Have you ever wanted a persistent Linux virtual desktop that you could host anywhere and access remotely? Now you can do it, using only Ubuntu and a cheap VPS!
I like having deterministic work environments. Disaster recovery becomes a cinch when you can just destroy and rebuild your desktop container, map your home directory back in, and continue working.
How it Works
There are remote desktop packages that can operate on top of a purely software X window stack. We can leverage that to run in a container, where there is no hardware to access. All we need to do is install the desktop environment, and then set up the remote desktop software. This setup works in containers, virtual machines, even bare metal.
I’ll be using Ubuntu as my base operating system, but it should be doable in other distributions as well.
The desktop environment will attempt to install bluetooth, which will break things. We pre-emptively install and disable it:
sudo apt update sudo apt install -y bluez sudo systemctl disable bluetooth
You’ll need some preliminary tools installed:
sudo apt install -y software-properties-common openssh-server locales tzdata debconf
Next, choose a desktop environment. Due to dbus issues, only mate and lxde desktop environments work when installed this way.
sudo apt install -y ubuntu-mate-desktop
sudo apt install -y lubuntu-desktop
This step will take awhile!
Configure for GUI Use
light-locker will interfere with remote desktop software, so remove it if it got installed:
sudo apt remove -y light-locker
Here are some services we don’t need to have running:
sudo systemctl disable apport sudo systemctl disable cpufrequtils sudo systemctl disable hddtemp sudo systemctl disable lm-sensors sudo systemctl disable network-manager sudo systemctl disable speech-dispatcher sudo systemctl disable ufw sudo systemctl disable unattended-upgrades
Some other things you may want to set up:
sudo timedatectl set-timezone "America/Vancouver"
sudo locale-gen en_US en_US.UTF-8 sudo update-locale LANG=en_US.UTF-8 LANGUAGE=en_US:en LC_ALL=en_US.UTF-8
echo "keyboard-configuration keyboard-configuration/layoutcode string us" | sudo debconf-set-selections echo "keyboard-configuration keyboard-configuration/modelcode string pc105" | sudo debconf-set-selections
Add a User
Depending on whether you’re using lxc or multipass or some other virtualization system, you may already have a user set up such as “ubuntu”. I prefer to set up my own user, like so:
sudo useradd -m -s /bin/bash -U -G adm,sudo mynewuser echo mynewuser:mynewpassword | sudo chpasswd
Remember to set up allowed keys for the user if you have any.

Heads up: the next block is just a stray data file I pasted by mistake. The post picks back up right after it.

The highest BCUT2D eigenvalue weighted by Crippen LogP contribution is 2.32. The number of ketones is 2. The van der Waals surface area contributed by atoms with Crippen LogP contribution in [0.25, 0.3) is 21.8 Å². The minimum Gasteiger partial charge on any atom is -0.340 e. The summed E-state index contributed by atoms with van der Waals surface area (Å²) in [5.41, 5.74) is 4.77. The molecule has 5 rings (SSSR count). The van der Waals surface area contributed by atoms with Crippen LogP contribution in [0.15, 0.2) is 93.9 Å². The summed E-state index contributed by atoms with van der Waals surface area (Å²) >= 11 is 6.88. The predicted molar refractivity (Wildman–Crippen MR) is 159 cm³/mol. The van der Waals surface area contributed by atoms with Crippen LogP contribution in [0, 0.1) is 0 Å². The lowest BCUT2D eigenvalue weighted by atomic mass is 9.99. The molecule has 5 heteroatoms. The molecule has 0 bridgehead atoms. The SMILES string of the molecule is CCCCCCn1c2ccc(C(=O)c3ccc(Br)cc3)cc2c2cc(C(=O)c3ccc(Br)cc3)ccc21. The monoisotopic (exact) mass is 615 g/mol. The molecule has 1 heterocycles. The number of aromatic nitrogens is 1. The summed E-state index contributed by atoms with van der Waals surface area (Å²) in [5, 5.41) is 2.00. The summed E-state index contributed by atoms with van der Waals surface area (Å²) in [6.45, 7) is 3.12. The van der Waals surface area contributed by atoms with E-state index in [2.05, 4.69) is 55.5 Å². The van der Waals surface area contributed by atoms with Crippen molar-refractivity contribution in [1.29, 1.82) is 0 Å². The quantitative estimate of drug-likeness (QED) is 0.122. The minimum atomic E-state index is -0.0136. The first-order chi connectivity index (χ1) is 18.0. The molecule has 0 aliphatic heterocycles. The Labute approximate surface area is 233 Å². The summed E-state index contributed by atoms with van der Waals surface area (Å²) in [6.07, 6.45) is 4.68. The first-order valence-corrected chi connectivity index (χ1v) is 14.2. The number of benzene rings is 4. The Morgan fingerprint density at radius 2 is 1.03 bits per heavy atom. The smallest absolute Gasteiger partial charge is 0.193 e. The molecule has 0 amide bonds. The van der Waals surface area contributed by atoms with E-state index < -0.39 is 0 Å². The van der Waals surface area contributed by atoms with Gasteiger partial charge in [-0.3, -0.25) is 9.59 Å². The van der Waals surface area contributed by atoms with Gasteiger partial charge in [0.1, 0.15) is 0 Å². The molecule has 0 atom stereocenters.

Remote Desktop Software
X2Go is the easiest to set up. It works over ssh, which is nice and convenient, but requires a direct connection. I prefer to grab the latest from the PPA, but the default may work for you as well.
sudo add-apt-repository -y ppa:x2go/stable sudo apt install -y x2goserver x2goserver-xsession x2goclient
X2Go uses ssh for communication. You’ll need to either set up allowed keys, or just for testing you could enable password authentication:
sudo sed -i 's/PasswordAuthentication no/PasswordAuthentication yes/g' /etc/ssh/sshd_config sudo service ssh restart
Chrome Remote Desktop
This is purely optional. You’ll still need X2Go installed to be able to set up Chrome Remote Desktop.
First, download and install the debs:
wget https://dl.google.com/linux/direct/google-chrome-stable_current_amd64.deb wget https://dl.google.com/linux/direct/chrome-remote-desktop_current_amd64.deb sudo apt install -y ./google-chrome-stable_current_amd64.deb ./chrome-remote-desktop_current_amd64.deb
Chrome Remote Desktop will use a default screen resolution of 1600x1200, which is the wrong aspect ratio, and will result in black bands on the sides when you go fullscreen. We can just change it to whatever we want, for example 1920x1080:
sudo sed -i 's/DEFAULT_SIZE_NO_RANDR = "[0-9]*x[0-9]*"/DEFAULT_SIZE_NO_RANDR = "1920x1080"/g' /opt/google/chrome-remote-desktop/chrome-remote-desktop
Now you’ll need to log in to the remote desktop via X2Go. You can get your virtual machine’s ip address using
ip addr, then log in as the user you created earlier.
Note: You may need to resize the virtual screen to see the menu bar.
Inside the X2Go remote desktop, do the following:
- Launch Chrome
- Sign in
- Turn on sync (or go to settings to selectively sync - even disable everything if you want)
- Go to the chrome store and install Chrome Remote Desktop
- Launch Chrome Remote Desktop and enable connections to your computer.
You should now be able to see and log in to your virtual desktop using Chrome Remote Desktop.
Setting up a virtual desktop is a bit involved, but once you know what needs to be done, it’s not too hard to write up a script that does this automatically. I do exactly that in my Ubuntu dev environment installer.